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Maki-e Collection

Karyoubinga, Celestial Maidens
Limited Edition Maki-e Collection
"Nominee in the 2008 Pen World Reader's Choice Awards -- Best Maki-e Artistry"
The pen exhibiting the best Maki-e artistry; Maki-e encompasses a number of lacquer-working techniques originating in Asia

Image of Conway Stewart Maki-e Karyoubinga

Conway Stewart is working with many highly praised and recognised Maki-e artists for its 2006 collection.
Karyoubinga completes the spring collection crafted by the renowned artisan, Mr. Koichiro Okazaki.


Karyoubinga (Celestial Maidens)

Karyoubinga is a celestial being who plays music, dances, sings and flies through the air. She appears in many forms, often with a bird's body and an angelic head. She is depicted in Buddhist paintings, ritual robes, murals, and temple decorations.

Image of artist Mr. Koichiro OkazakiThe artist, Mr. Koichiro Okazaki, has received prestigious recognition for his work and has been accepted by and awarded in national art exhibitions. Known through his work name as Kogaku-san, his art is admired and collected by lovers of maki-e and investors world-wide.

Kogaku-san draws his inspiration of this particular Karyoubinga from treasures housed in the Shosoin Temple. Shosoin is an imperial storehouse. The building serves as a time capsule, housing the treasures of the Silk Road and is located inside the Todaiji Temple in Nara just Northwest of the Great Buddha. This Temple has protected and preserved around 9,000 different items dating back to the 7th and 8th centuries. Shosoin's significance extends beyond Japan and the building is widely acknowledged as the "Treasure House of the World".

Kogaku-san's rendition of the Karyoubinga from the Shosoin Temple is an imaginary creature with the head of a beautiful woman and body from an exotic bird. Karyoubinga lives on the snowy mountains in the Himalaya region and in the Paradise, spending most of her time teaching and dancing, possessing a melodious voice.

Image of Conway Stewart Maki-e KaryoubingaImage of Conway Stewart Maki-e KaryoubingaTo successfully depict this much loved design, Kogaku-san employs a wide range of many different methods of Maki-e art and techniques: Bokashi maki-e (a shading technique in which two kinds of gold powder are graduated through bamboo. It takes a very steady hand to sprinkle solid gold dust on to wet Urushi lacquer), Hirame Ishimeji (large gold foils sprinkled over the wet Urushi lacquer and then a transparent Urushi lacquer is applied and burnished), Togidashi maki-e (a labour-intensive technique that results in a design completely flush with the surface, utilising the repetition of paintings, powder sprinkling, and burnishing), Tsukegaki technique (using heavier raised lines of gold lacquer, dusted with different size of gold powder to give texture and definition to the design), Kirigane (decorative technique employing small squares of gold or silver foil applied to maki-e lacquerwork surfaces of gold foil and abalone and gold powder applied to maki-e lacquerwork surfaces). A clear orange colour natural Urushi lacquer is painted on the design to secure its finish and durability for the owner to enjoy for many, many decades.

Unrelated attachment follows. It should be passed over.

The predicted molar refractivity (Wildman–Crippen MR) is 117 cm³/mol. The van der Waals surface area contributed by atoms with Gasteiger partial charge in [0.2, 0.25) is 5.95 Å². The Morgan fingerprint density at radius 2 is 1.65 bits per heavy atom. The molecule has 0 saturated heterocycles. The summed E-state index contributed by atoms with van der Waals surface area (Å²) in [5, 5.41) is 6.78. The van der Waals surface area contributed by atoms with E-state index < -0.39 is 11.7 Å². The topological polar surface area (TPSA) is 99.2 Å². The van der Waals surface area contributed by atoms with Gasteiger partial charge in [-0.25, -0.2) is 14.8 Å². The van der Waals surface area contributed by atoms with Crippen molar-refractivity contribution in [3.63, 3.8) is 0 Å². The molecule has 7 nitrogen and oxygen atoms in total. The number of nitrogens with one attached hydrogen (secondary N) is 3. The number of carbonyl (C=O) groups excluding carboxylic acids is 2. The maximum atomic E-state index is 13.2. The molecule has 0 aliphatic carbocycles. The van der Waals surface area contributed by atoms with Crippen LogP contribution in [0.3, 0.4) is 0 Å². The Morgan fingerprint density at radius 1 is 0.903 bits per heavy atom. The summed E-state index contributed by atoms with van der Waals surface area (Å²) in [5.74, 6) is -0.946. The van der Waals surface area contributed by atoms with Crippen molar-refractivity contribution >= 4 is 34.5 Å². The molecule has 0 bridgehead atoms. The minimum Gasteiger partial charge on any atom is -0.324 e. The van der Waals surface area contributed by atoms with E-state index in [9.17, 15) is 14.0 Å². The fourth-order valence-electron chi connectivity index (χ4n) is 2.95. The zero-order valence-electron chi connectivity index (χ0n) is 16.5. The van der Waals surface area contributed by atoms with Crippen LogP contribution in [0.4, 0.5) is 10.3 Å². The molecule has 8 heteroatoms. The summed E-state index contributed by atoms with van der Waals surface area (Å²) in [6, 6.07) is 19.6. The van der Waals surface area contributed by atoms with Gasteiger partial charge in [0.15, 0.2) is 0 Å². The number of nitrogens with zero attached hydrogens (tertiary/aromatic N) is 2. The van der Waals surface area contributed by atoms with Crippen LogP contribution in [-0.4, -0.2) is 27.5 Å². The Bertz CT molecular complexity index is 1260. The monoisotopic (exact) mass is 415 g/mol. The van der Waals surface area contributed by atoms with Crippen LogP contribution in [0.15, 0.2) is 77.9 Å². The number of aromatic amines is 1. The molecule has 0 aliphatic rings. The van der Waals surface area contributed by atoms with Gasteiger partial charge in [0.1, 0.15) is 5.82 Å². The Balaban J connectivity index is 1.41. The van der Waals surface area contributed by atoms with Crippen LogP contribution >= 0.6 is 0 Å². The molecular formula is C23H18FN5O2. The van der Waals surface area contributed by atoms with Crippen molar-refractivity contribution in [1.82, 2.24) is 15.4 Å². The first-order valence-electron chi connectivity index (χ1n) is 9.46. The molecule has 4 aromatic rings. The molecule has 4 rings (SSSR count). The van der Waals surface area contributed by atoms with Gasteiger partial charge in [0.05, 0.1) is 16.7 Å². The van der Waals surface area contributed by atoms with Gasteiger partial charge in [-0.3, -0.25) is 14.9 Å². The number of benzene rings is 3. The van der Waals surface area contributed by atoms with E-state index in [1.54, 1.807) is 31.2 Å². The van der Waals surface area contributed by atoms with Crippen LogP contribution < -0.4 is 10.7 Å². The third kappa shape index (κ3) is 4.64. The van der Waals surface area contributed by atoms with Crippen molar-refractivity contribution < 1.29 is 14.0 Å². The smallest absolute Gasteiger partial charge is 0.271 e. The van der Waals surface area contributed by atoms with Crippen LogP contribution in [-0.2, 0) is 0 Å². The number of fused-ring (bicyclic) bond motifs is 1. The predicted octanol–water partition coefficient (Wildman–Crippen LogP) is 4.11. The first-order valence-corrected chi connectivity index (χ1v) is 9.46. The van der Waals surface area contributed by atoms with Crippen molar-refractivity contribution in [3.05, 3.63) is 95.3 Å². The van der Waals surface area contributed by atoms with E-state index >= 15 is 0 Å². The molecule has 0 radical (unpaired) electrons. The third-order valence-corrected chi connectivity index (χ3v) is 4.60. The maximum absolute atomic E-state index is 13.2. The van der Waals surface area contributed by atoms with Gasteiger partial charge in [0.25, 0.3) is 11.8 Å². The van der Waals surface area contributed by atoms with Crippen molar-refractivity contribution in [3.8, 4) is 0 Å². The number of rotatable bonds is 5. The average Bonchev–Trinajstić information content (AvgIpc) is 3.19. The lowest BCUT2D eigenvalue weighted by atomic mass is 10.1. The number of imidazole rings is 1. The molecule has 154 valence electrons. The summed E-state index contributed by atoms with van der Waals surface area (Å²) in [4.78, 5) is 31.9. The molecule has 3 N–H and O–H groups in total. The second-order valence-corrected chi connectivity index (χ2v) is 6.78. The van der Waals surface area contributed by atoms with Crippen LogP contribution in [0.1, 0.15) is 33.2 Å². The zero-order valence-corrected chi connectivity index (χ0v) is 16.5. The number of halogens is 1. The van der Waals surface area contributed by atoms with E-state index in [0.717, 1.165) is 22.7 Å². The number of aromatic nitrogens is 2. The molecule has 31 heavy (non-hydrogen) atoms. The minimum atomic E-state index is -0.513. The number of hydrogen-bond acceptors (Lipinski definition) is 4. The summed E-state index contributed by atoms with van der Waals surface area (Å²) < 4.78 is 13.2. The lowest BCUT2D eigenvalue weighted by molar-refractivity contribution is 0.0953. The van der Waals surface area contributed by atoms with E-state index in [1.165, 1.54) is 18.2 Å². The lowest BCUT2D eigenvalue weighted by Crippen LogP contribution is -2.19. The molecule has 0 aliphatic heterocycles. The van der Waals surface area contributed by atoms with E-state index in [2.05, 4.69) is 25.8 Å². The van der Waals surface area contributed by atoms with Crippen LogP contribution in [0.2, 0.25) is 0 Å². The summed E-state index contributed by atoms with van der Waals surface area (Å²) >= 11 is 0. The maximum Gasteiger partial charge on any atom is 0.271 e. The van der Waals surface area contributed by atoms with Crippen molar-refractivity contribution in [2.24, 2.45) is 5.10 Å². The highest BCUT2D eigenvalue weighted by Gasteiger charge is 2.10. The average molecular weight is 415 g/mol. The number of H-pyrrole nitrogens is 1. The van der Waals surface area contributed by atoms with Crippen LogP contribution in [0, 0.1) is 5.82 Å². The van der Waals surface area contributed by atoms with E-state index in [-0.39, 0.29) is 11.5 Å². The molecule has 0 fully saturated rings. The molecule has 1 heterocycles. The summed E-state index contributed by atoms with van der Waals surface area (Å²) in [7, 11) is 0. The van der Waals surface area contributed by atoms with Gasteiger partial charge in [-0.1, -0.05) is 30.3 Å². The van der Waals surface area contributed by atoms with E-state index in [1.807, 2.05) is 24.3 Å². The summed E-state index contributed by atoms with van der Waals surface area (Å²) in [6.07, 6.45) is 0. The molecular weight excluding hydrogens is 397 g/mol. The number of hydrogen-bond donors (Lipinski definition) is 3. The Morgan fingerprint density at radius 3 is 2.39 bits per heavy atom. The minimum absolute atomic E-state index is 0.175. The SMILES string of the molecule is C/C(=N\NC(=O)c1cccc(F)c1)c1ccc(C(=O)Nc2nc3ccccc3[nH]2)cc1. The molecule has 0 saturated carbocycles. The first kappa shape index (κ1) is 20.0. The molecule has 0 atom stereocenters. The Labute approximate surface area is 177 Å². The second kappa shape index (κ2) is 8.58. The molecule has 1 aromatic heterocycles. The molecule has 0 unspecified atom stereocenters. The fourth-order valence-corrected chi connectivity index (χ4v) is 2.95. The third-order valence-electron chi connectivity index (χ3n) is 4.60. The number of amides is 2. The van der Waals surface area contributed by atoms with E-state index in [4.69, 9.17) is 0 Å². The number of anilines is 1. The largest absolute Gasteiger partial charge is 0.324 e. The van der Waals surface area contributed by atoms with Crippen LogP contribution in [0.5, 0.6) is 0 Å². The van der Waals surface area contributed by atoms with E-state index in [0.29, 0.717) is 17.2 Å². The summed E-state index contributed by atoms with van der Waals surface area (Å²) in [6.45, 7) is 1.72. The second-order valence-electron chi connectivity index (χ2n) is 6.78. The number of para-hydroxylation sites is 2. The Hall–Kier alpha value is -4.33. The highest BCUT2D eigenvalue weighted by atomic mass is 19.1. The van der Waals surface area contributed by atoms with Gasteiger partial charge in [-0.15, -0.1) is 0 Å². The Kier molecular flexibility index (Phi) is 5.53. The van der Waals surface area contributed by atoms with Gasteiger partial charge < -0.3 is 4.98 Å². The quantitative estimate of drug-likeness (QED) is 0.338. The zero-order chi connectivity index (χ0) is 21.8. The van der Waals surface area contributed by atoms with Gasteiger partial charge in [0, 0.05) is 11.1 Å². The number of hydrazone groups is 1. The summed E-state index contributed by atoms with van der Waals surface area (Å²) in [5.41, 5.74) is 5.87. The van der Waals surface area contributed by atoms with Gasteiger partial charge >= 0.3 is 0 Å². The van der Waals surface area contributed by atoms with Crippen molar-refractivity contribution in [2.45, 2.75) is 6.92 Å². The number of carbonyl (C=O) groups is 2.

The Conway Stewart Karyoubinga brings a wonderful traditional interpretation of an important figure from Buddhism into our modern world. Set against a backdrop of shimmering gold powder on the cap, the figure of Karyoubinga evokes feelings of lightness and harmony, perfectly in keeping with the theme. This sense of calm and soothing peace is carried through the barrel of the pen, birds and a floral motif provide a complimentary backdrop to the central figure.

The beauty of Maki-e depends on the artisan's skills: artistic design, knowledge of traditional techniques, and the ability to tell a story through the application of art. Many sought-after artisans acquire their training in their early teenage years, following in the footsteps of their parents and grandparents. A Maki-e artist's vocation is not motivated by money, but by pride in following a family tradition.


Each piece carries Kogaku-san's signature, and the coveted
Red Seal signature signifying the highest level of Maki-e art.

Karyoubinga (Celestial Maidens)
by Mr. Koichiro Okazaki

Limited to 25 pieces world-wide

Nib grades: Extra Fine to Extra Broad, Italic Fine, Italic Medium, Italic Broad
Filling mechanism: converter cartridge

Retail Price £3,774 $6,310 €4728
Limited to 25 pieces worldwide

Image of Conway Stewart Maki-e Karyoubinga


About the Artisan:
Mr. Koichiro Okazaki's work signature is Kogaku-san. Born in 1959, Kogaku-san has received prestigious recognition, including the award of Kao (his authorised monogram) from Kuda Munenori of Sado Omote School as well as placing in several national urushi-related exhibitions. Kogaku-san's art is very popular and can be seen on many traditional accessories, such as ornamental hairpins and jewellery.

He has a strong following and is much admired by people collecting his work on expensive combs used for decorative purposes. One of his most distinguished works was on a citizen pocket watch that sold for $20,000. Kogaku-san's attention to detail is amazing. Some of his artwork has lines no thicker than a human hair.

Click on the images below to view additional designs
crafted by maki-e artisan Kogaku-san

Image of Conway Stewart Maki-e Image of Conway Stewart Maki-e
Image of Conway Stewart Maki-e Image of Conway Stewart Maki-e


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